Electronic cigarettes first arrived on the U.S. retail scene in 2006, and since then, this other tobacco product (OTP) segment has gained a substantial customer base within the convenience store channel.
The addition of open-system vaporizers and pod devices further expanded inventory selection of electronic nicotine delivery systems (ENDS).
Early on, ENDS of all types primarily appealed to a younger clientele, especially millennials and, eventually, Generation Z. While that continues to hold true to a degree, another trend revealed itself as consumers became more aware of the OTP: some traditional cigarette users switched to vape.
Because ENDS use nicotine, not tobacco, and therefore are void of the usual carcinogens found in combustible cigarettes, they’re often touted as a less harmful alternative. At this point, it must be noted that the Food and Drug Administration (FDA), the body granted authority over tobacco products sold in the U.S., has not designated any ENDS as “modified risk” or “reduced harm.” (The one exception to date is heat-not-burn iQOS, which technically is neither an e-cigarette nor vape device.)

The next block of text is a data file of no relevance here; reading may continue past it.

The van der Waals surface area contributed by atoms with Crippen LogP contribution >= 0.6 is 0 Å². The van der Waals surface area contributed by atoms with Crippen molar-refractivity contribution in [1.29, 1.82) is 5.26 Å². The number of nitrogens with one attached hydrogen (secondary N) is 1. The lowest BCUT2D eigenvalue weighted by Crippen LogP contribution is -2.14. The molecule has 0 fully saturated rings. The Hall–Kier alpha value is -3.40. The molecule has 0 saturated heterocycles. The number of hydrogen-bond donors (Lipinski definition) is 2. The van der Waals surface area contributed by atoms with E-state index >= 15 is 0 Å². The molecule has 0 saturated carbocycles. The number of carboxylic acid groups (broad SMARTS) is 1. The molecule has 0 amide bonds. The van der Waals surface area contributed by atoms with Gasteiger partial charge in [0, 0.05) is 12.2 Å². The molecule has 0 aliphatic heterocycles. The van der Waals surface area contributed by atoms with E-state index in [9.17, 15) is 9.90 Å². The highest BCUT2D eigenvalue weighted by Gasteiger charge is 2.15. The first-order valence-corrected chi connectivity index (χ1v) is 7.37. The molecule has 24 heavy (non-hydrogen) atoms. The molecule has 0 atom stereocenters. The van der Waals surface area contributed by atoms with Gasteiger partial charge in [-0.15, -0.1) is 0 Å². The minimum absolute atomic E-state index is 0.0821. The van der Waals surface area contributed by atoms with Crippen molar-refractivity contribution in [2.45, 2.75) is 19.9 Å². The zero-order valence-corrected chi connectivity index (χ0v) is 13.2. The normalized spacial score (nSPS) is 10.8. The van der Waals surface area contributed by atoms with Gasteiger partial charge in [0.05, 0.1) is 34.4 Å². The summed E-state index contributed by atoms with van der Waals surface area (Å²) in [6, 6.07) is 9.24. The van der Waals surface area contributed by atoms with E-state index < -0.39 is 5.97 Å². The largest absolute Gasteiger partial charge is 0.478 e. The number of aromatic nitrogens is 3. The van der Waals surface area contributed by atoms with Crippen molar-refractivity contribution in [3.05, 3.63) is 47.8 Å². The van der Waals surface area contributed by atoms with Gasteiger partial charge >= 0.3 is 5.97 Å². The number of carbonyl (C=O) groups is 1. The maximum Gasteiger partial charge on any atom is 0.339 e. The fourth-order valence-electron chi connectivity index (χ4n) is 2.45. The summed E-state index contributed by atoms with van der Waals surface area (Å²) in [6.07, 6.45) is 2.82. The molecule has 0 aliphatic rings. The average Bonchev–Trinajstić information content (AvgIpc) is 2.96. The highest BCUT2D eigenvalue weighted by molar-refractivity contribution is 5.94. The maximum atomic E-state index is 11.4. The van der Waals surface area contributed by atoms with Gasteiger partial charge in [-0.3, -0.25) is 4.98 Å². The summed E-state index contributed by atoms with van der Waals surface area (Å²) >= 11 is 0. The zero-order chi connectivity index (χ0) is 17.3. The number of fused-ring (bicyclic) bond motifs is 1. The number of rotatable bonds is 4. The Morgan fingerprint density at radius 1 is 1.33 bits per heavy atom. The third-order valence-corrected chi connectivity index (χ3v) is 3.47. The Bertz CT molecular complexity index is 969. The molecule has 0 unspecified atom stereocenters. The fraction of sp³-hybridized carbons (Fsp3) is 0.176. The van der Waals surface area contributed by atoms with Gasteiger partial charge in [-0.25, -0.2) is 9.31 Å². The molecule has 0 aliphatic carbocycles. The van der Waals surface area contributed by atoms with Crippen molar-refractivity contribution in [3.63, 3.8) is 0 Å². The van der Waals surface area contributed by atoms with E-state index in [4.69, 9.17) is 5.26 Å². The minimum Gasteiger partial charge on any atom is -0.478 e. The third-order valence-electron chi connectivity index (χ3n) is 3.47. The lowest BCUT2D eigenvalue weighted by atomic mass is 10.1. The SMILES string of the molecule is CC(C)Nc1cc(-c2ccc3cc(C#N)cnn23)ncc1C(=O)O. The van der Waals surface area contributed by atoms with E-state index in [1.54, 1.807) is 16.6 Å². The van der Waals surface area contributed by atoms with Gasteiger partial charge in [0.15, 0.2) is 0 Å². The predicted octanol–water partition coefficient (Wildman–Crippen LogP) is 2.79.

Still, many interested parties have suggested smokers switch to ENDS because they are perceived to be a lower-risk nicotine substitute that could help them quit the cigarette habit. Although studies have drawn different conclusions about the efficacy of e-cigarettes and vaping as a smoking cessation aid, many researchers concur that users like the idea of using them for this purpose. In fact, researchers have stated ENDS have surpassed nicotine gums and lozenges in popularity.
Additionally, proponents argue that fruity and sweet e-liquids and nicotine salts encourage individuals to swap from cigarettes to vape. Due to concerns over teenagers using the products, the FDA banned most flavored vape products in 2020. It did exempt disposable e-cigarettes and open-system vaping. Opponents claim flavor restrictions could lead people to switch back to combustible cigarettes.
In the past few years, yet another market development has emerged: According to sales research and store-level observations, consumers are willing to pay for both product types. While they may reach for an e-cigarette/vape occasionally, they’re equally inclined to light up cigarettes.
This purchasing pattern offers extra opportunities for c-stores. If customers completely switch from traditional cigarettes to vape, that’s just a straight exchange, not an increase in basket sales. Dual-use customers, on the other hand, create the chance to ring up sales from both product lines, doubling the basket count.